The government hopes the new tactic of sending installers around the UK’s homes will entice more people to take advantage of the flagship scheme.
The Committee on Climate Change has predicted that this approach is likely to be more effective as it ‘takes the deal’ to consumers.
The improvements on offer through the Green Deal will help the nation save energy and slash carbon emissions.
Door-to-door scheme expected to be more effective
Speaking to the Guardian, Greg Barker, conservative climate change minister, commented: “I think this could be the biggest single way of getting [Green Deal] sign-up – going street by street.”
The tactics represent a change of strategy for the government which previously relied on homeowners to seek out information and loan agreement themselves.
Take-up of the Green Deal has been slow. Four households in the UK had finalised Green Deal plans by the middle of June 2013. However, almost 40,000 assessments had been carried out and at least 240 households were in the process of finalising loans.
Government putting £20m towards new initiative
The government is ploughing an extra £20 million for the new street by street scheme. Local councils will be able to send their own assessors and installers to the area, and companies will be able to save money by making installations across several neighbouring properties at once.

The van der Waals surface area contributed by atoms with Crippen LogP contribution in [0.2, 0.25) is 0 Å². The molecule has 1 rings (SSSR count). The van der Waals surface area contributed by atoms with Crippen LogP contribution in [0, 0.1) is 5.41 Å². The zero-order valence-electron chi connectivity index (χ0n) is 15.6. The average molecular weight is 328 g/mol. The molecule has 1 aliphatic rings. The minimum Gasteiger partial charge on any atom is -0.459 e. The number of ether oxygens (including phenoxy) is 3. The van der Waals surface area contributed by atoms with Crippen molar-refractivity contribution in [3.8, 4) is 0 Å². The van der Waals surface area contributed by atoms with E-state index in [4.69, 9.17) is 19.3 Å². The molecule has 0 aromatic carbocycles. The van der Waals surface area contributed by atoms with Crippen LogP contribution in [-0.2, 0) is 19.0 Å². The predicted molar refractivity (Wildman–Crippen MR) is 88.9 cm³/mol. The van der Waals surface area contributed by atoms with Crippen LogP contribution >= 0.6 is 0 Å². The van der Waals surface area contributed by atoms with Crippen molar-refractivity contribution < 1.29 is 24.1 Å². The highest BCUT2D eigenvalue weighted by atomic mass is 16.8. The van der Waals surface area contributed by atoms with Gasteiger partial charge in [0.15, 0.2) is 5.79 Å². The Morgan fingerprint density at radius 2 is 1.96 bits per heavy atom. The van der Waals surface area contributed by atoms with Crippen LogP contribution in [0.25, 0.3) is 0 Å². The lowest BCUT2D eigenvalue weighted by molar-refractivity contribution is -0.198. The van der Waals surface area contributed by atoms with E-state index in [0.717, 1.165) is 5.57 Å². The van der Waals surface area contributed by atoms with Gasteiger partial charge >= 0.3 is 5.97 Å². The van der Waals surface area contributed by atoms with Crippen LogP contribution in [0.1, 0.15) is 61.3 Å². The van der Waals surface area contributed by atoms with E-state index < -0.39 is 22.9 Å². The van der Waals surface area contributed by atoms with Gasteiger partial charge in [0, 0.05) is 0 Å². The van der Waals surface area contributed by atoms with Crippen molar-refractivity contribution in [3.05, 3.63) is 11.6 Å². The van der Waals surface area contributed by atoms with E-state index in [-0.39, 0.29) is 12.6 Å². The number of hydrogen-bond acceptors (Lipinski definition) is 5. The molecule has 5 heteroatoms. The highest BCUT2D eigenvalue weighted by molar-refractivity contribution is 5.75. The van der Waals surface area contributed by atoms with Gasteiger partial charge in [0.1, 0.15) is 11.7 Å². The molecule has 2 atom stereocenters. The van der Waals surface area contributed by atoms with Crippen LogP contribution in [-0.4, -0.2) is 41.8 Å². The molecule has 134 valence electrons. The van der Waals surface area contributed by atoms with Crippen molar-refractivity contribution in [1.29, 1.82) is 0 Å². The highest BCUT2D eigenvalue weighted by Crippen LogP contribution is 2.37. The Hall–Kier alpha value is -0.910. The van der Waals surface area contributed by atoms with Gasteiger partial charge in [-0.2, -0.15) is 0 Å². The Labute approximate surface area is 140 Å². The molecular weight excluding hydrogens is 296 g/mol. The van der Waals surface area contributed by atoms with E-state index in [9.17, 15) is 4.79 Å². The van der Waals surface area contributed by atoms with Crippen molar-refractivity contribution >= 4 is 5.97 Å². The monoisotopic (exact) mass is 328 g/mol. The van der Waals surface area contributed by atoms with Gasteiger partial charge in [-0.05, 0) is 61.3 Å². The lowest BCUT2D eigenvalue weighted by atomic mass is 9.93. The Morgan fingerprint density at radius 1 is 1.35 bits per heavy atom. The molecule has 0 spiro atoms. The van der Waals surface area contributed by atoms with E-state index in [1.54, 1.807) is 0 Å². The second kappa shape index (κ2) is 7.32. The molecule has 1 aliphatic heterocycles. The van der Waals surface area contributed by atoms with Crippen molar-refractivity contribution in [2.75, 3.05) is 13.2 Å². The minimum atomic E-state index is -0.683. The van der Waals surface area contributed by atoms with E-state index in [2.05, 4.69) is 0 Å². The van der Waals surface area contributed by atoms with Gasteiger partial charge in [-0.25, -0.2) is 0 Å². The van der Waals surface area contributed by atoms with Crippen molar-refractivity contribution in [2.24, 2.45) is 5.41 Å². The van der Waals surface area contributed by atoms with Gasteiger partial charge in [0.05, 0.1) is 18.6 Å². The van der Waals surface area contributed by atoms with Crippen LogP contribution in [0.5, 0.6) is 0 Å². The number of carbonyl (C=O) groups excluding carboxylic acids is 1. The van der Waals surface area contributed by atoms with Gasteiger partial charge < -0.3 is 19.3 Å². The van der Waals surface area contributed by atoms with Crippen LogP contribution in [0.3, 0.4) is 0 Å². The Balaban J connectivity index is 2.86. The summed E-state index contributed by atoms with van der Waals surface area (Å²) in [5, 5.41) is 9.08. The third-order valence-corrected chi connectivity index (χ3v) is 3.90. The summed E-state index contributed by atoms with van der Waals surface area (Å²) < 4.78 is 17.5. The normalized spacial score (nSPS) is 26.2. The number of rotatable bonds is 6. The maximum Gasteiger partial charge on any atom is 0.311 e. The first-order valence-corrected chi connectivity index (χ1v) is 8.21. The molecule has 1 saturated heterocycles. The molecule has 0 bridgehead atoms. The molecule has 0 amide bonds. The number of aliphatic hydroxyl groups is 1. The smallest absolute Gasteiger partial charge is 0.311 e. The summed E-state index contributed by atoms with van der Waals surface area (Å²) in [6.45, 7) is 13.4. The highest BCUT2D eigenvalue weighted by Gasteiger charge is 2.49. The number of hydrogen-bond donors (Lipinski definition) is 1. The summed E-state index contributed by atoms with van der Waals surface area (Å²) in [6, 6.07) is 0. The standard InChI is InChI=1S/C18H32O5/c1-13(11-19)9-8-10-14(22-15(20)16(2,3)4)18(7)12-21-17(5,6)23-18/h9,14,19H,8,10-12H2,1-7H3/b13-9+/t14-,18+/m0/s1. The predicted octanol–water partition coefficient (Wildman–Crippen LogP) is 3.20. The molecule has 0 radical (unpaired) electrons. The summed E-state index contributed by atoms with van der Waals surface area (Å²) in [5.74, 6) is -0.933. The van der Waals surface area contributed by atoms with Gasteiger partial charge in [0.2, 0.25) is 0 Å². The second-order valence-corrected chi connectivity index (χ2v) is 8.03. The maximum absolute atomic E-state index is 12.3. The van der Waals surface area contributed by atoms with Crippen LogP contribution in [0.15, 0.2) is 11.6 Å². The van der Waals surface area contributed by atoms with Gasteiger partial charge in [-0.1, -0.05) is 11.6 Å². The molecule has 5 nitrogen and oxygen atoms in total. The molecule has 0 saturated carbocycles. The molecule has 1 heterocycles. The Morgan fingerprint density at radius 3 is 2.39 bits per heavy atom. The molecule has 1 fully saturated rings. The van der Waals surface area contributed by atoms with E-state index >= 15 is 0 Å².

Richer people living in the areas chosen for this door-to-door treatment will need to take out a green deal loan or put the money forward upfront. However, those on lower incomes or who have properties that are harder to treat will have access to subsidies.
20,000 homes to be treated by the end of 2014
It is hoped that 20,000 homes will have been treated by the end of 2014. Councils are to retrofit “show homes” in order to encourage people to opt for the home improvements.
It is thought that small to medium-sized businesses will be particularly interested in the scheme due to the possibility of forming partnerships with local authorities to deliver the improvements.
Mr Barker commented: “I’ve been underwhelmed to date by the big six [energy suppliers] but overwhelmed by the response from SMEs.”
He added that so-called “neighbourhood warmth” – where people observe their neighbours benefiting from such schemes – would encourage others to take part.
“The big idea is making this aspirational – this is something people should want,” the minister added.
Local authorities in England will be able to bid for funding from the £20 million pot to help households in the area benefit from the deal. As a part of this they will need to propose incentives.
According to critics, it is the borrowing aspect of the scheme that is putting many people off the deal, especially with the interest rates sitting at around 8%.